In turn, Mrs. McNulty, as the LLC’s manager, had Green Hill use almost all of the funds to purchase American Eagle coins from Miles Franklin, Ltd. The invoices from Miles Franklin list Green Hill as the purchaser. However, the shipping labels identified Mrs. McNulty, individually or along with her IRA, as the recipient of the shipments.

The coins were shipped to petitioners’ personal residence and were stored in a safe there along with coins purchased with funds from Mr. McNulty’s IRA and coins purchased by petitioners directly. The coins purchased with funds from Mrs. McNulty’s IRA, through Green Hill, were labeled as such.

The first Green Hill investment and coin purchase occurred in August through September 2015 with the funds transferred from the annuity. Mrs. McNulty instructed Kingdom Trust to purchase 375,000 membership units of Green Hill at $1 per unit for an investment of $375,000. The funds for the purchase were wired from the IRA to Green Hill’s bank account.

Mrs. McNulty then had Green Hill purchase 320 one-ounce American Eagle gold coins for $374,000 from Miles Franklin and that money was wired from Green Hill’s bank account to Miles Franklin. Miles Franklin shipped the coins to petitioners. residence, addressed to “Donna McNulty Green Hill”, where they were stored in the safe.

The second Green Hill investment and coin purchase occurred in late January through February 2016 with IRA funds that had been transferred from the 401(k). Mrs. McNulty instructed Kingdom Trust to purchase 43,274.70 membership units of Green Hill at $1 per unit for an investment of $43,274.70.

Kingdom Trust wired $43,274.70 from the IRA to Green Hill’s bank account. Mrs. McNulty had Green Hill use part of the funds to purchase 2,000 one-ounce American Eagle silver coins for $37,380, and the funds were wired from Green Hill’s bank account to Miles Franklin. Miles Franklin shipped the coins to petitioners’ residence, to “Green Hill * * * FBO Donna McNulty”, where they were stored in the safe.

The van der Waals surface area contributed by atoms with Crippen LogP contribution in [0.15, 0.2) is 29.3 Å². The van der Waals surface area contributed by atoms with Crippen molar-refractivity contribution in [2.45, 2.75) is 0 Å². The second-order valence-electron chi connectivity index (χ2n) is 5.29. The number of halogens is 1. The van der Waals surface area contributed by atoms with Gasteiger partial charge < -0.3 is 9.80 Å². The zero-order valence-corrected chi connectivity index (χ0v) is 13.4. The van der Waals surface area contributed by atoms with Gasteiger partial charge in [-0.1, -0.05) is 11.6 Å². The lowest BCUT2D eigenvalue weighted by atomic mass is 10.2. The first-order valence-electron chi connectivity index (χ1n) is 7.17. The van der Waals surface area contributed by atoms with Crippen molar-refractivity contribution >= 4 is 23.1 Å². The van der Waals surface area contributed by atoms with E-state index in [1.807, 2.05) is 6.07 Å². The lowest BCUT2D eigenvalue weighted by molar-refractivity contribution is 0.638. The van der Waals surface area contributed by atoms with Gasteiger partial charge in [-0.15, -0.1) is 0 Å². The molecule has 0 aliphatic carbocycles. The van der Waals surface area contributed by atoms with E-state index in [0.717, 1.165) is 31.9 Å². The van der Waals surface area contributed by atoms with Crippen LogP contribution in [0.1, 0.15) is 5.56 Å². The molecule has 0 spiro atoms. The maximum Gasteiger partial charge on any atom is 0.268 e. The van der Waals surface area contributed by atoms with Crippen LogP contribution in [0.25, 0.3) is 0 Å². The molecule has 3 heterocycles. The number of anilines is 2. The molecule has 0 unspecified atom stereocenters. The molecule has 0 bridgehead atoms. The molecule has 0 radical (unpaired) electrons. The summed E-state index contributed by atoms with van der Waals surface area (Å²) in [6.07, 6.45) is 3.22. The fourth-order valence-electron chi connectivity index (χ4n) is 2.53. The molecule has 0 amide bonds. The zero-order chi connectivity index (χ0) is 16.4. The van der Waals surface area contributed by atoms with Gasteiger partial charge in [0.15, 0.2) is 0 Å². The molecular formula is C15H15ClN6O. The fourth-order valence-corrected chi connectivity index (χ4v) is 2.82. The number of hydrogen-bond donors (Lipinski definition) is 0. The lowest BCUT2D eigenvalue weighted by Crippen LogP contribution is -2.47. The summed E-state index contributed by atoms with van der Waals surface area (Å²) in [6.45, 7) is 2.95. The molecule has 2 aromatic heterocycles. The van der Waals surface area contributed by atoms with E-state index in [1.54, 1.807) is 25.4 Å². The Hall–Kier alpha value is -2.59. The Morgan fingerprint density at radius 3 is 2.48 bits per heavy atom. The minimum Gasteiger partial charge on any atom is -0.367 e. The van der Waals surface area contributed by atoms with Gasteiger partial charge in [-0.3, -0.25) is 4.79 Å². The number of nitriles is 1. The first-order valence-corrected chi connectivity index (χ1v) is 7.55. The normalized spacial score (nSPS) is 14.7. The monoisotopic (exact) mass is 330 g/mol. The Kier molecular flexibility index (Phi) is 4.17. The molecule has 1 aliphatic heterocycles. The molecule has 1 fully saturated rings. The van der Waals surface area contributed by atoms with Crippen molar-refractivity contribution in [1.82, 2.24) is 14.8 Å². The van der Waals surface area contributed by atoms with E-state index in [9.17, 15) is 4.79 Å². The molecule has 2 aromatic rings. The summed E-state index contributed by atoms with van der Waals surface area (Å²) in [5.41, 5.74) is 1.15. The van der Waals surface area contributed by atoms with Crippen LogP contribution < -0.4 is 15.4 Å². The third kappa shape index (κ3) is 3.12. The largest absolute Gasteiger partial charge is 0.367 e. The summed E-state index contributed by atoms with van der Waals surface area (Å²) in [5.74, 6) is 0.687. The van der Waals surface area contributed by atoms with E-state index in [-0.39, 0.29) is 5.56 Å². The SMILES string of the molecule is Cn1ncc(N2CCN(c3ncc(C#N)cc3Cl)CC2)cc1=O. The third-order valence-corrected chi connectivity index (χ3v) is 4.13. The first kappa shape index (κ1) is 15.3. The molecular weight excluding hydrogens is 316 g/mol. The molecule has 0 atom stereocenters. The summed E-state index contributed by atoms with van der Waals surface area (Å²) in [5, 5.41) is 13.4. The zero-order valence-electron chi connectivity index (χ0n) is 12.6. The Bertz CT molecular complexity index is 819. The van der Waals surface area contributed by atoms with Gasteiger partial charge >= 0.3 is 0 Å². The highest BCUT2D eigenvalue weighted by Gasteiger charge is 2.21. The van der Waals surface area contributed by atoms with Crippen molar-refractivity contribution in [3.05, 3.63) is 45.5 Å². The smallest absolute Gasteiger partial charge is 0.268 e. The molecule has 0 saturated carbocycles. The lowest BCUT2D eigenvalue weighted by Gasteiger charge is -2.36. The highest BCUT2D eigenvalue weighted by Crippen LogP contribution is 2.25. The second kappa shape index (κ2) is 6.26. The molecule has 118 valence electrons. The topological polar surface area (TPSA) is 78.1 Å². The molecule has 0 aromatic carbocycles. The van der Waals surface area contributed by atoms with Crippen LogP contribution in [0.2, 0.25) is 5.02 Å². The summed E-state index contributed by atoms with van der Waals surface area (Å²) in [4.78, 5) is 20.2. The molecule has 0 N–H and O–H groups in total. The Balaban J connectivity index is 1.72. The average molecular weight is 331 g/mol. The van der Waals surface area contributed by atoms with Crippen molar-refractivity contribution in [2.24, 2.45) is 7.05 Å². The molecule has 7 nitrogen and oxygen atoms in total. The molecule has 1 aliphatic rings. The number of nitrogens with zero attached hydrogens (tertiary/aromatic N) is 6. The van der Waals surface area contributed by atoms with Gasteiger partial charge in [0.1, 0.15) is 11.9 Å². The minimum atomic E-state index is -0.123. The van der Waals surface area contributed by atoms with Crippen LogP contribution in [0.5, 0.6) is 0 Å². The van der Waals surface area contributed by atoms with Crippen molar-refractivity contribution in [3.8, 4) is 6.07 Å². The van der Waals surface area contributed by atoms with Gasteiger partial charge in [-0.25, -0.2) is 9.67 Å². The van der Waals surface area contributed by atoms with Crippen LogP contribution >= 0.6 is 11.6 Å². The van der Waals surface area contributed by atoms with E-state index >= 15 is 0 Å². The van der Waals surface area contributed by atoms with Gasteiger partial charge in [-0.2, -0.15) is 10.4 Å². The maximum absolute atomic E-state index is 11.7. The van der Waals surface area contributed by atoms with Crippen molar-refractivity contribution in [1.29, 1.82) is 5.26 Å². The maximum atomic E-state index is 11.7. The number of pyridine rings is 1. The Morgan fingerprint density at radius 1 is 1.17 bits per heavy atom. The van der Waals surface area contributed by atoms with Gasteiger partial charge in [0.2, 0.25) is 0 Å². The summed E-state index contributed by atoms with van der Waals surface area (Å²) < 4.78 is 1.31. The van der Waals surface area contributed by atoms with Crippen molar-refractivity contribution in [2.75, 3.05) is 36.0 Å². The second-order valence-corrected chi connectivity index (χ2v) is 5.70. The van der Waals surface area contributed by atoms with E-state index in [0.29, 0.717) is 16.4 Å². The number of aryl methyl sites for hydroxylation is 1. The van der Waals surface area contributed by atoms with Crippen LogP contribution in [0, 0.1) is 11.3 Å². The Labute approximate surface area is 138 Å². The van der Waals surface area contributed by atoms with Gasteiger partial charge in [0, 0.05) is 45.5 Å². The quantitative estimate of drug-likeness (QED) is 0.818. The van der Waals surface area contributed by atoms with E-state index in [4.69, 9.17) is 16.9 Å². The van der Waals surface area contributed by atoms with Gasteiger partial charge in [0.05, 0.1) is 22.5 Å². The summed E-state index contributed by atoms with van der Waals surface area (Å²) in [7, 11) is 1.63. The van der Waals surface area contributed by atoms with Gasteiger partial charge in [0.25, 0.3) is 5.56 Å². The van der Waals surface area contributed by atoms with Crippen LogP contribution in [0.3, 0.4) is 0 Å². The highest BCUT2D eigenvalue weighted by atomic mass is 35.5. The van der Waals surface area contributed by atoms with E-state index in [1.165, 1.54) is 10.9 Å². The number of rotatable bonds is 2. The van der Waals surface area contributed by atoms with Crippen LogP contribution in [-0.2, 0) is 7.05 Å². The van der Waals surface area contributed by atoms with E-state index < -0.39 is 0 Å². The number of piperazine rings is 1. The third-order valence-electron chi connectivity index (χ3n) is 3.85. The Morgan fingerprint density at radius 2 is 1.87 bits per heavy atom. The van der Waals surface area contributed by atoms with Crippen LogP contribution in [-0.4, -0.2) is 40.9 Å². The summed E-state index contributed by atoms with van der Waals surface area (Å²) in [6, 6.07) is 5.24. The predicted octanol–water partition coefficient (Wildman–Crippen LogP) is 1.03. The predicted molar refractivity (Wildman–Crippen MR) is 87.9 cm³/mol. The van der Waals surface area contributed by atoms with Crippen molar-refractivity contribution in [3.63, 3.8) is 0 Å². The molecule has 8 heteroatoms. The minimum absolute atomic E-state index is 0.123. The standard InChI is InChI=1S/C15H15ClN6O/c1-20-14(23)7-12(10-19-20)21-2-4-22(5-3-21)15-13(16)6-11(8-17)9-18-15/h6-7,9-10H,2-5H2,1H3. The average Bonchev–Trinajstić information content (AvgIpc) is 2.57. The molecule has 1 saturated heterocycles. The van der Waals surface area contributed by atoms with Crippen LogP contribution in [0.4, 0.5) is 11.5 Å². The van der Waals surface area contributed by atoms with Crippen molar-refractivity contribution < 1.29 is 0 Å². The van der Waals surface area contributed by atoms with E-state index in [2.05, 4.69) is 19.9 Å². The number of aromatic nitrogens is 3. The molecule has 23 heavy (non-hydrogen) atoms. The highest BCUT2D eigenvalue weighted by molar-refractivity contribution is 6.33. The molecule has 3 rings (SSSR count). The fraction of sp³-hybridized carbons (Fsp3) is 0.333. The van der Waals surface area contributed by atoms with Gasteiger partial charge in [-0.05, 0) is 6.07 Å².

In August 2016, Green Hill used $6,731 of the funds remaining in its bank account from the annuity and 401(k) transfers to purchase four one-ounce American Eagle gold coins, two one-quarter-ounce American Eagle gold coins, and one one-tenth-ounce American Eagle gold coin. A payment of $6,746 for the coins plus insured shipping was wired from Green Hill’s bank account to Miles Franklin.

Miles Franklin shipped the coins to “Donna McNulty” at petitioners’ residence, where they were stored in the safe.

Kingdom Trust filed Form 5498, IRA Contribution Information, with the IRS for 2015 and 2016, reporting the IRA’s fair market values of $349,856 and $388,247, respectively. The 2015 Form 5498 omitted Green Hill’s year-end bank account balance, and the 2016 Form omitted the value of the 2016 silver coins. Kingdom Trust did not have any role in the management of Green Hill, the purchase of the coins, or the administration of Green Hill’s assets or the IRA assets.